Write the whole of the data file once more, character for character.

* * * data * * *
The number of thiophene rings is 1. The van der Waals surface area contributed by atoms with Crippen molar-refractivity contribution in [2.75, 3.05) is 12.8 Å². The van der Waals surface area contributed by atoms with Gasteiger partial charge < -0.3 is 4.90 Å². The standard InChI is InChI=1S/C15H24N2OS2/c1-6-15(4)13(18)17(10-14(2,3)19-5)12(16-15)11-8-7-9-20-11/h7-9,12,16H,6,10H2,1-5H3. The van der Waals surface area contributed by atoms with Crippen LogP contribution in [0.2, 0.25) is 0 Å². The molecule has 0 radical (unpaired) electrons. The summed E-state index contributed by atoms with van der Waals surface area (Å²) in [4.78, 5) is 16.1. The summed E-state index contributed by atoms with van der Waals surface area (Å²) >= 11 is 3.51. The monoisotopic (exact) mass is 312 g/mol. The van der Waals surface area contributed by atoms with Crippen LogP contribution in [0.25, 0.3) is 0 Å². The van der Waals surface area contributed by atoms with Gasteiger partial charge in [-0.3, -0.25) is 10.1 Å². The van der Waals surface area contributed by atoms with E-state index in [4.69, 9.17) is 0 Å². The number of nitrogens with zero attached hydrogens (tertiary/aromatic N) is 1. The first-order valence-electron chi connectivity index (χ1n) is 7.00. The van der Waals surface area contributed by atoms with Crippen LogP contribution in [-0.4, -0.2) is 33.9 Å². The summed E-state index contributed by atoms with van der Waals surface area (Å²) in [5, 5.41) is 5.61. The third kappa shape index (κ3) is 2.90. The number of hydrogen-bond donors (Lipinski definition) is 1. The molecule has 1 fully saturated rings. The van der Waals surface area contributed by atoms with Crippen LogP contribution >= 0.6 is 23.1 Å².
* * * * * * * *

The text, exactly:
The number of thiophene rings is 1. The van der Waals surface area contributed by atoms with Crippen molar-refractivity contribution in [2.75, 3.05) is 12.8 Å². The van der Waals surface area contributed by atoms with Gasteiger partial charge < -0.3 is 4.90 Å². The standard InChI is InChI=1S/C15H24N2OS2/c1-6-15(4)13(18)17(10-14(2,3)19-5)12(16-15)11-8-7-9-20-11/h7-9,12,16H,6,10H2,1-5H3. The van der Waals surface area contributed by atoms with Crippen LogP contribution in [0.2, 0.25) is 0 Å². The molecule has 0 radical (unpaired) electrons. The summed E-state index contributed by atoms with van der Waals surface area (Å²) in [4.78, 5) is 16.1. The summed E-state index contributed by atoms with van der Waals surface area (Å²) >= 11 is 3.51. The monoisotopic (exact) mass is 312 g/mol. The van der Waals surface area contributed by atoms with Crippen LogP contribution in [0.25, 0.3) is 0 Å². The van der Waals surface area contributed by atoms with Gasteiger partial charge in [-0.3, -0.25) is 10.1 Å². The van der Waals surface area contributed by atoms with E-state index in [4.69, 9.17) is 0 Å². The number of nitrogens with zero attached hydrogens (tertiary/aromatic N) is 1. The first-order valence-electron chi connectivity index (χ1n) is 7.00. The van der Waals surface area contributed by atoms with Crippen LogP contribution in [-0.4, -0.2) is 33.9 Å². The summed E-state index contributed by atoms with van der Waals surface area (Å²) in [5, 5.41) is 5.61. The third kappa shape index (κ3) is 2.90. The number of hydrogen-bond donors (Lipinski definition) is 1. The molecule has 1 fully saturated rings. The van der Waals surface area contributed by atoms with Crippen LogP contribution >= 0.6 is 23.1 Å².